About 30 students dine together around at a long wooden table every night at 6:30 p.m., helping themselves to communal dishes of homemade vegetarian cuisine and freshly baked bread.
Above the doorway to the dining room, the instructions “Don’t spit in the soup—we’ve all got to eat” are painted in an elaborate cursive script.
The Dudley Co-operative Society has been dishing up home-cooked food since 1958, when it was established as an alternative housing option at the University.
The Co-op, which is a ten-minute walk from Harvard Square, is divided between two clapboard 19th-century Victorian houses on Mass. Ave.
Martin Eiermann ’10, a co-president of the Co-op, says he objects to his title.
“We’re pretty anti-hierarchical here,” he says as he sits in the Co-op’s library, which evokes the organization’s historic connections to Harvard’s liberal underground.
According to Eiermann, student protesters hatched some of their plans in the late 1960s—including the 1969 takeover of University Hall—in the safety of the Co-op.
Joining the Co-op—one division of Dudley House, a community for students at the Graduate School of Arts and Sciences as well as a small number of undergraduates—or renting an apartment allow students to escape on-campus living. Despite common perceptions that living off campus is difficult, costly (especially in the Boston area), and lonely, students who have left the Houses say that the rewards of independent living outweigh the occasional inconveniences.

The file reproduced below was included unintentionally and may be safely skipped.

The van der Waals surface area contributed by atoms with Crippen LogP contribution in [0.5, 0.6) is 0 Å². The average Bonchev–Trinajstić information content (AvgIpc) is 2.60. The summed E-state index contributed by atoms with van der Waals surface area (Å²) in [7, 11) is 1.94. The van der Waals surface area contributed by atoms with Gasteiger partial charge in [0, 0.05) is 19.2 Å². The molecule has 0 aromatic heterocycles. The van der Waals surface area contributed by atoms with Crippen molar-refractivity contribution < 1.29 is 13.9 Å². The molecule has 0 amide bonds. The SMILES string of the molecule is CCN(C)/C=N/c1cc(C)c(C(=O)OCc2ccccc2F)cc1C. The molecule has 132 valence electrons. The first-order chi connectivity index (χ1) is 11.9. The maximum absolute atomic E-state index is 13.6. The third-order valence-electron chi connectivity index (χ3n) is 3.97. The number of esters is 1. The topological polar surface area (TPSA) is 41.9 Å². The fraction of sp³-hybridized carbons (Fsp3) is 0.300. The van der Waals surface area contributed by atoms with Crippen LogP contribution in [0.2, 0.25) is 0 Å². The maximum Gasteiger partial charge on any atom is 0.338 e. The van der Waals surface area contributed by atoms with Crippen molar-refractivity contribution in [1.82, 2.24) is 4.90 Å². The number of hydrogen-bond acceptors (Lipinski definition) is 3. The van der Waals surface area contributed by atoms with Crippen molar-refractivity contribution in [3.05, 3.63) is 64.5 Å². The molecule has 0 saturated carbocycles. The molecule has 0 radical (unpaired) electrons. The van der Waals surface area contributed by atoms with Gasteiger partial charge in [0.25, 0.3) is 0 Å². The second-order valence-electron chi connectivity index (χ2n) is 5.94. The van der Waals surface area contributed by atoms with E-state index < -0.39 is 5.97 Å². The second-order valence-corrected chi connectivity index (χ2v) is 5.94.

A DIFFERENT COMMUNITY
In terms of Harvard housing, Jennie M. D’Amico ’10 has seen it all: House life, the Dudley Co-op, and an apartment near Central Square that she shares with her fiance, a dental school student at Boston University.
She and her roommate were placed in Cabot, but they left when they were taken off the Co-op’s wait list in their junior year.
According to Joshua G. McIntosh, associate dean of Harvard College for student life, approximately 100 undergraduates choose to live off campus every year—either at the Co-op or in an apartment of their own.
About 30 juniors and seniors canceled their housing contracts this past year to move off campus for either a semester or the whole year, and five to 10 upperclassmen submitted relocation forms to the Dudley Co-op.
D’Amico describes her time in the Co-op as “the first time I felt like I belonged to a real community at Harvard.”
Just before her senior year, D’Amico moved into an apartment near the Co-op with her boyfriend. Now, they share an apartment in Central Square because they wanted their own space, she says.
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